First, a word-based language modeling process with n-grams of variable length n (referred to as varigrams hereinafter) will be elucidated below. The language model thus formed, based on varigrams for a given vocabulary and training corpus, is denoted L. Given a certain word history hk=(wi−k, . . . , wi−1) with a length k, the probability of a subsequent word w=wi is calculated as:
The language model is determined here by means of a set of word sequences (hk, w) and associated frequencies of occurrence N(hk, w) in the training corpus. γ(hk) is a normalizing factor and is so determined that the sum of all probability values p(w|hk) of the language model for all wεV becomes 1. The term N+(hk) represents the number of different words w which were seen in the training corpus as possible followers of the history hk. The function d(.) implements a so-called absolute discounting function by means of which it is taken into account that certain word sequences do not occur in the training corpus. A certain probability value is also assigned to such word sequences. The function d(.) is determined by:
in which dk is a constant which is to be determined heuristically, preferably from the interval [0,1], and preferably dependent on the value of N(hk, w) and the length k of the history hk.
The language model according to the invention describes word histories by means of sequencies of words and/or context-independent word classes (also called word categories) of various lengths, which may accordingly also be called varigrams. At least a proportion of the words wj of the vocabulary is then contained in one respective word category c(wj), while one word in this case can only belong to exactly one category and not to several categories. A possibility for optimizing such word categories is described, for example, in R. Kneser, H. Ney, “Improved Clustering Techniques for Class-Based Statistical Language Modeling”, Proc. EUROSPEECH, pp. 973-976, September 1993.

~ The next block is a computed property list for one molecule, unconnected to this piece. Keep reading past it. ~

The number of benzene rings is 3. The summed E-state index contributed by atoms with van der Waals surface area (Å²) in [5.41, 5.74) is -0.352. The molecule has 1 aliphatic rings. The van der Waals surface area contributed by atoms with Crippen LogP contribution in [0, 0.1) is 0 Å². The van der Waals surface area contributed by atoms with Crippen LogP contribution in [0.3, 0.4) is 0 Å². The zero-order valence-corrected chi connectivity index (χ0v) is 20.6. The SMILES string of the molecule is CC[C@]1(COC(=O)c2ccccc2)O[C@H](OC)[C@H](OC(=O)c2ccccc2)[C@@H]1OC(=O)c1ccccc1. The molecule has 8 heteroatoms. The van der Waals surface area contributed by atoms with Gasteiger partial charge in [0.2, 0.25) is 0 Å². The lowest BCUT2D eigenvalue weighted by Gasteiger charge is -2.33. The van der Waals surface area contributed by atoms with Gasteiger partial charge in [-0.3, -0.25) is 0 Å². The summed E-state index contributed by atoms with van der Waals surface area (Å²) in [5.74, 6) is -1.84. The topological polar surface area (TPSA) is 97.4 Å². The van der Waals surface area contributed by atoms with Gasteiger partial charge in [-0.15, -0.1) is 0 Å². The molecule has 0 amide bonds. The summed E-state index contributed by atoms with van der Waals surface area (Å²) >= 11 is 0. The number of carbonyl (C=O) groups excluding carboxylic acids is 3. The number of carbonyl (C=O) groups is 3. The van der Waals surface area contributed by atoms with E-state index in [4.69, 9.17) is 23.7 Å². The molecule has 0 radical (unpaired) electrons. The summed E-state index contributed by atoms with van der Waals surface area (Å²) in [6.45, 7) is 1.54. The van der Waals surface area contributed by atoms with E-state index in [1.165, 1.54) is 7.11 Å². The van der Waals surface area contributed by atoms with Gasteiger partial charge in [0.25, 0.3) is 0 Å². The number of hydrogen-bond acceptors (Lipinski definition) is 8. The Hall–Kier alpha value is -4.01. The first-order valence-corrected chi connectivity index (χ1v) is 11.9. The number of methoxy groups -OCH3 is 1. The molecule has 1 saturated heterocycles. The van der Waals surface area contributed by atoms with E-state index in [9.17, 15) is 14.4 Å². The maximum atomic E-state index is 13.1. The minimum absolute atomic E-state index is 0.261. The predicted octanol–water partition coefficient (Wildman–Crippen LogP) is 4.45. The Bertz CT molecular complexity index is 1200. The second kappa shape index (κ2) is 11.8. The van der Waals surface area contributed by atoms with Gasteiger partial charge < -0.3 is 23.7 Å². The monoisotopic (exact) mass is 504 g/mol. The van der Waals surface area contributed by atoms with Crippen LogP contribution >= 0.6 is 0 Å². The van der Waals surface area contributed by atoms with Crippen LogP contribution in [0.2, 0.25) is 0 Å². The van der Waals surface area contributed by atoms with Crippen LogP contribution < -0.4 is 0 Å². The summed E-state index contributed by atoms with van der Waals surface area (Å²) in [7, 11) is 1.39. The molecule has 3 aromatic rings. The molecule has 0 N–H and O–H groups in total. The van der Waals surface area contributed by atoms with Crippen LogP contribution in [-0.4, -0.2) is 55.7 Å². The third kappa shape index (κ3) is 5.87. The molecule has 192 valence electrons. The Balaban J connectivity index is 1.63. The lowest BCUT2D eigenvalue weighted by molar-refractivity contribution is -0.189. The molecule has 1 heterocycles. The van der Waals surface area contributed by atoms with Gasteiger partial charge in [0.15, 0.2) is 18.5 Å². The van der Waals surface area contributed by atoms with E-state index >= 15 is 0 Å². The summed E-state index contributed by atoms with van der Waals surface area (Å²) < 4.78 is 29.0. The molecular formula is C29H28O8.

History descriptions bkεBL(hk) with BL(hk)⊂L consisting of sequences of words and/or word categories c(.) are now applied instead of histories hk based purely on words.
On the one hand, the word categories should be as large as possible, so that words of the word categories can be spotted as often as possible in the training corpus and the determined varigram probability values are as reliable as possible, but on the other hand the members of any word category should also be so chosen that the homogeneity in the probability values for a word w is as great as possible, given the history descriptions bk comprising word categories, i.e. p(w|bk) should assume values which are as similar as possible, irrespective of whether a word is viewed as a word per se or as an element of a word category. The approach according to the invention here provides a good compromise. All possible combinations of words and—in as far as they are available for the words—word categories are taken into account for every history description bk in the count of frequencies of occurrence N(hk, w) for the language model. Given a history description of a length k, there will be 2k combination possibilities, i.e. 2k different associated history descriptions bk. For example, with a history description bk having a length k=2, wherein a word category exists for each word present, the following history descriptions for a word w=wi (or for conditional probabilities p(w|bk)), are obtained: